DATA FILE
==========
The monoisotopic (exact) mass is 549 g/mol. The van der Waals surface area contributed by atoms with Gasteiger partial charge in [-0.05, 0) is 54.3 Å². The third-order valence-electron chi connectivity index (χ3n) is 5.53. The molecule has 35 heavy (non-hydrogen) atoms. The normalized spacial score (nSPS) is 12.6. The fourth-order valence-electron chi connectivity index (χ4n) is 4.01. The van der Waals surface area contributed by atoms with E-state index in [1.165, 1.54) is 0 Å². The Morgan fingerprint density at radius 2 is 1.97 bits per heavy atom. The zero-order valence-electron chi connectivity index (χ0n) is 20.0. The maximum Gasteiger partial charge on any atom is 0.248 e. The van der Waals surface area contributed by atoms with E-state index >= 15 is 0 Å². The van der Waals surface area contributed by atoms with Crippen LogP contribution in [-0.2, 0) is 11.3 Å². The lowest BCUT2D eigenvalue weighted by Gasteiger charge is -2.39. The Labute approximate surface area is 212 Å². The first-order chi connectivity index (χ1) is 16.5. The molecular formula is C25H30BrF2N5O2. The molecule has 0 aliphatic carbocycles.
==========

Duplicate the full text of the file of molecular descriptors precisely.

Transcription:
The monoisotopic (exact) mass is 549 g/mol. The van der Waals surface area contributed by atoms with Gasteiger partial charge in [-0.05, 0) is 54.3 Å². The third-order valence-electron chi connectivity index (χ3n) is 5.53. The molecule has 35 heavy (non-hydrogen) atoms. The normalized spacial score (nSPS) is 12.6. The fourth-order valence-electron chi connectivity index (χ4n) is 4.01. The van der Waals surface area contributed by atoms with E-state index in [1.165, 1.54) is 0 Å². The Morgan fingerprint density at radius 2 is 1.97 bits per heavy atom. The zero-order valence-electron chi connectivity index (χ0n) is 20.0. The maximum Gasteiger partial charge on any atom is 0.248 e. The van der Waals surface area contributed by atoms with E-state index >= 15 is 0 Å². The van der Waals surface area contributed by atoms with Crippen LogP contribution in [-0.2, 0) is 11.3 Å². The lowest BCUT2D eigenvalue weighted by Gasteiger charge is -2.39. The Labute approximate surface area is 212 Å². The first-order chi connectivity index (χ1) is 16.5. The molecular formula is C25H30BrF2N5O2. The molecule has 0 aliphatic carbocycles.